For the health and safety of everyone on a sailing vessel there are a few standard guidelines that must be followed. Health and safety is everyone’s responsibility.
Some common risks are described below along with methods for reducing these risks.
Hypothermia is a risk when at sea. Hypothermia is the lowering of the body’s core temperature. While skin and tissues cool rapidly in cold water, it generally takes 15-20 minutes for the temperature of internal organs to begin to drop. Once your body’s core temperature begins to fall, it does so steadily. Unconsciousness can occur when your core temperature drops below 32°C and death usually occurs when your core temperature reaches approximately 26°C.
Hypothermia can usually be avoided by using common sense. As with most situations, prevention is the best cure. Warm woollen jerseys, hats, wind breakers or wet weather gear are essential on board or ashore in cold or potentially cold conditions.
Be aware that sea sickness makes people particularly susceptible to hypothermia because of its debilitating process, and the inability to retain nourishing food and drink.
If you find yourself in the water and supported by a life jacket, curl up and hug knees against the body. Do not take off any clothing, shoes etc (except heavy sea boots). Huddle together in groups to keep warm.
Even today, more ships are lost every year through fire than any other cause. Three things are necessary to sustain a fire: HEAT, FUEL and OXYGEN. Without one of these, a fire will go out. A fourth ingredient CARELESSNESS applies as fires are better avoided than extinguished.
Every person on board must be on the lookout to prevent fires and be prepared to deal with them quickly should they occur. If a fire is discovered raise the alarm by shouting FIRE and activate the ship’s alarm bells. Use the nearest extinguisher to put out or contain the fire.
Evacuate immediately when:
- Extinguisher is empty
- Smoke becomes dense
- Heat becomes too great
- Relieved by a crew member
Close all cabin and watertight doors behind you. Go to the aft deck muster station and wait quietly. All other participants and crew should choose the fastest exit to the aft deck muster station when they hear the alarm bells.
Clearly it is better to avoid this than cure it! This is why no one is permitted to sit on the rail around the ships side or run while on deck.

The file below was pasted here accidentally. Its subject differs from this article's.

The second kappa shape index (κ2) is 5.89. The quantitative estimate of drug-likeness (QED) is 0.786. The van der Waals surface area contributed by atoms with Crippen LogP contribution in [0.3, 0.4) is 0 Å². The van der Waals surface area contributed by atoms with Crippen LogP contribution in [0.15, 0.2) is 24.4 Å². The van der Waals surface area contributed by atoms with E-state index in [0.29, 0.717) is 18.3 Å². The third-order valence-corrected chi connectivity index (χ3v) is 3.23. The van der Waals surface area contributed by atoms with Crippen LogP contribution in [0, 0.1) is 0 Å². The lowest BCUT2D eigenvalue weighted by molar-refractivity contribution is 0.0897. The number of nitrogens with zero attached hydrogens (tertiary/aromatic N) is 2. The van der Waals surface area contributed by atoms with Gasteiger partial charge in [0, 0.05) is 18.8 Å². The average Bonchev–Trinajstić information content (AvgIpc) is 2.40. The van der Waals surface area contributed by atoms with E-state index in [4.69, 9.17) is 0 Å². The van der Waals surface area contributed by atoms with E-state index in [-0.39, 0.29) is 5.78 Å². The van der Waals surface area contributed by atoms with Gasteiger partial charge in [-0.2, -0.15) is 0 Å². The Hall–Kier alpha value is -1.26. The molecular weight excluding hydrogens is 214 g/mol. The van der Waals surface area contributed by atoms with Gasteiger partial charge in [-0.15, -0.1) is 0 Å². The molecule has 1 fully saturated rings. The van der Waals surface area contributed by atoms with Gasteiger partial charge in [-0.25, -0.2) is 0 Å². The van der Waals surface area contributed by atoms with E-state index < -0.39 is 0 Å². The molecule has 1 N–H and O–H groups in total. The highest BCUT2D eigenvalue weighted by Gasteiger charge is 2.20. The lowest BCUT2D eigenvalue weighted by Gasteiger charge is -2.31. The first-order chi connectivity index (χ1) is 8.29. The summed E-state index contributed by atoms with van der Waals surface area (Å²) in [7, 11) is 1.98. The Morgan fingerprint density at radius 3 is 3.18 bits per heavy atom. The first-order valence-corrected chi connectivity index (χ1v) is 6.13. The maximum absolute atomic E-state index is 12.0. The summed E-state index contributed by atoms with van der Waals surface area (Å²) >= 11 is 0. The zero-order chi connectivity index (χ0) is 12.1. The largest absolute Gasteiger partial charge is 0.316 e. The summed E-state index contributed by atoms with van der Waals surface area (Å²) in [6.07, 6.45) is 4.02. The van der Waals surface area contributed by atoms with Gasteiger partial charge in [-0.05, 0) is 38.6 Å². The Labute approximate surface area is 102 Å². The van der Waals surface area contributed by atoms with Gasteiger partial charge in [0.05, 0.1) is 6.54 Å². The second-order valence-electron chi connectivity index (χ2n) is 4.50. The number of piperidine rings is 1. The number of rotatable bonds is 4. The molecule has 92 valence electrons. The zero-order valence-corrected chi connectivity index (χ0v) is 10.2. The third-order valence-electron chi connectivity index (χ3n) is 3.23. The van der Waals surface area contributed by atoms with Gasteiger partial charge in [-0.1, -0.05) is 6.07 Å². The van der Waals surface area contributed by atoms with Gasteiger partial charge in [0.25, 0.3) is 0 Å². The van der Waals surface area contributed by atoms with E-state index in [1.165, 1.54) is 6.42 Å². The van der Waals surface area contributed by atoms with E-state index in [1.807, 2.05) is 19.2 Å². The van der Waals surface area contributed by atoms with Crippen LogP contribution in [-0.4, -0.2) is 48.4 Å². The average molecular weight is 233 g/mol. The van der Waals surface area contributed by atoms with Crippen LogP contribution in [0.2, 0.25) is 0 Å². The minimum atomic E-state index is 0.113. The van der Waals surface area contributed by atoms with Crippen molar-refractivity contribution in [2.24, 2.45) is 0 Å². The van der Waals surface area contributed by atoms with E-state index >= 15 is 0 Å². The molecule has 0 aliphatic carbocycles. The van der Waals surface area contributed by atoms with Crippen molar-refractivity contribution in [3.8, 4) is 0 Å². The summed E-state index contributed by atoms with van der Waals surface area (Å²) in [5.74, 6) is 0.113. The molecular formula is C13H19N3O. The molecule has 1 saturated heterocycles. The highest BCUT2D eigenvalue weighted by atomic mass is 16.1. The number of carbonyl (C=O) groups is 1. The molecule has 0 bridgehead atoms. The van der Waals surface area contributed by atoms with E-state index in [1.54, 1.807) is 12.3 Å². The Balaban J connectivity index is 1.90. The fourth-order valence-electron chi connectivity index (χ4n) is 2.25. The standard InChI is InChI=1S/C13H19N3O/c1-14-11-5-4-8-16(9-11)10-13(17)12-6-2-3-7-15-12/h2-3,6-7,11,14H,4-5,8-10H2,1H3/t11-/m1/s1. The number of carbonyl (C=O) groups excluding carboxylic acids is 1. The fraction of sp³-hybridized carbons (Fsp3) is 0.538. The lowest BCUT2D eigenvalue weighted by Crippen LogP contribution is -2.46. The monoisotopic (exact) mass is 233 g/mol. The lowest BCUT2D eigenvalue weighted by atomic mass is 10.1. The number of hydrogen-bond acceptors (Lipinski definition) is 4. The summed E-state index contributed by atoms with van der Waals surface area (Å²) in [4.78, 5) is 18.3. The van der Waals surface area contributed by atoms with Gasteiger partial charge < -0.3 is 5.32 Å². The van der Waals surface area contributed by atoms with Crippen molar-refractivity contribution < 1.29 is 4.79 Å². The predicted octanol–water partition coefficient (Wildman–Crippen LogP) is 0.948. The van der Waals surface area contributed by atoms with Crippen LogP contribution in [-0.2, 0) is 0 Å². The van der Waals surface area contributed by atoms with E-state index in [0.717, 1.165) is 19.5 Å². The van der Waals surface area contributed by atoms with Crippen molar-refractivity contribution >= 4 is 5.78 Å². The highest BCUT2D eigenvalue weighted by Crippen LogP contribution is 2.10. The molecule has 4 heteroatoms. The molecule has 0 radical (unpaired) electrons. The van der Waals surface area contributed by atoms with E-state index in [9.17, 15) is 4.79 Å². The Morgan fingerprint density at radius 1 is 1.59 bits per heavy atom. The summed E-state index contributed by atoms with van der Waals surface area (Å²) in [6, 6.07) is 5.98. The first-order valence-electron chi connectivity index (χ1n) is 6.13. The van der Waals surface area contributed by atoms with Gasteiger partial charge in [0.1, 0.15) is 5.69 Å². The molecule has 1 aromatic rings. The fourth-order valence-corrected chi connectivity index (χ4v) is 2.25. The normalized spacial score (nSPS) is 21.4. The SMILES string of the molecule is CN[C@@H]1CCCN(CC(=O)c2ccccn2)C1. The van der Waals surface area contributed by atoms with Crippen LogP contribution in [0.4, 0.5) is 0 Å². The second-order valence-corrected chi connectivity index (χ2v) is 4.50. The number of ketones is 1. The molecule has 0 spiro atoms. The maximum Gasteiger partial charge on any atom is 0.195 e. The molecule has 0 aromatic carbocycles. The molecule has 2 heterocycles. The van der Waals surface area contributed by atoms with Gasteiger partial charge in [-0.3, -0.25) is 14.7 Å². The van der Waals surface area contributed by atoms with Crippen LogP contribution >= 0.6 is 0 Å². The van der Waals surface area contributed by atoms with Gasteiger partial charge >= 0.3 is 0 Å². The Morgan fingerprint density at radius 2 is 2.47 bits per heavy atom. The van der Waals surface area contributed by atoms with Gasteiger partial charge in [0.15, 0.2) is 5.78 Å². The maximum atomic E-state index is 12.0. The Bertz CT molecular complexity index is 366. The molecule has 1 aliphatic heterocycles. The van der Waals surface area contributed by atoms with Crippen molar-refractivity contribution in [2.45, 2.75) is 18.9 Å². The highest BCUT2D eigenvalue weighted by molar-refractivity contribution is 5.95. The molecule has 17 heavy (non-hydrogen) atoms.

Life jacket harnesses must be worn on deck in bad weather and at night with strobes. The most likely reason for failing to rescue someone in the water quickly enough is through losing sight of them - a head is very small, and in choppy sea it is invisible at 50 metres. Speed of reaction is therefore vital.
What to do
Witness: Raise the alarm, shout - man overboard! Throw nearest lifebuoy to person. Press the general alarm button. Aft deck: Release the Man Overboard life raft and danbuoys. Throw lifebuoys towards the person, not at them. Mate/Watch Assistant: Send extra lookouts up the mast to keep the person in sight. Call the Master immediately if not already on deck. Everyone else: Go to muster stations, stay calm, listen quietly and await instructions. Watch Assistants report participants/crew numbers to the Master.
In the unlikely event of a serious fire which cannot be contained, or if the ship suffered damage which caused her to take on so much water that she cannot remain afloat, it might become necessary to abandon ship.
The order to abandon ship is given only by the captain or person in command of the vessel.
What to do
If you hear rapid ringing of the ship’s alarm bells:
- Go immediately to the aft deck muster station
- Head count by Mate or Watch Assistant, report result to person in charge
- Designated crew/participants will distribute life jackets
- Put your life jacket on and fasten tapes securely
- Stay together in watches - STAY CALM Wait and listen for instructions.
The ship carries five (4 x 25 and 1 x 8 person) life rafts. This means that two rafts are more than sufficient for everyone on board. If the ship were to sink, the rafts and life jackets would automatically float free and inflate ready for use. Onboard there is also a VHF radio, satellite phone, modern navigation equipment and emergency locator beacons.